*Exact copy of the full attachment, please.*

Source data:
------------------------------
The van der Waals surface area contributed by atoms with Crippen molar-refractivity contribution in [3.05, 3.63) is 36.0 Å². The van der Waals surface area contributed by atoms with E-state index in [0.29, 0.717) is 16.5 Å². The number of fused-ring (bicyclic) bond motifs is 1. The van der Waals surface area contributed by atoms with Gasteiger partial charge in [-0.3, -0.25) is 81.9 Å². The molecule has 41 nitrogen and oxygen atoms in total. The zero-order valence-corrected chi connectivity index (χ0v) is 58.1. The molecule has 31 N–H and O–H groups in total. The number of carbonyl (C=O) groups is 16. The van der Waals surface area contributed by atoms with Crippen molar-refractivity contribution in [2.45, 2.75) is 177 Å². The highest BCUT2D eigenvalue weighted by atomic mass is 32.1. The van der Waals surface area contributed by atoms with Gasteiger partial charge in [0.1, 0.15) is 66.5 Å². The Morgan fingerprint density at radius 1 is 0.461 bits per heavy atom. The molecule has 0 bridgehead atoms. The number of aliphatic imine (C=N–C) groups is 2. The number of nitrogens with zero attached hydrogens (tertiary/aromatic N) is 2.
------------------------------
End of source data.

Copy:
The van der Waals surface area contributed by atoms with Crippen molar-refractivity contribution in [3.05, 3.63) is 36.0 Å². The van der Waals surface area contributed by atoms with E-state index in [0.29, 0.717) is 16.5 Å². The number of fused-ring (bicyclic) bond motifs is 1. The van der Waals surface area contributed by atoms with Gasteiger partial charge in [-0.3, -0.25) is 81.9 Å². The molecule has 41 nitrogen and oxygen atoms in total. The zero-order valence-corrected chi connectivity index (χ0v) is 58.1. The molecule has 31 N–H and O–H groups in total. The number of carbonyl (C=O) groups is 16. The van der Waals surface area contributed by atoms with Crippen molar-refractivity contribution in [2.45, 2.75) is 177 Å². The highest BCUT2D eigenvalue weighted by atomic mass is 32.1. The van der Waals surface area contributed by atoms with Gasteiger partial charge in [0.1, 0.15) is 66.5 Å². The Morgan fingerprint density at radius 1 is 0.461 bits per heavy atom. The molecule has 0 bridgehead atoms. The number of aliphatic imine (C=N–C) groups is 2. The number of nitrogens with zero attached hydrogens (tertiary/aromatic N) is 2.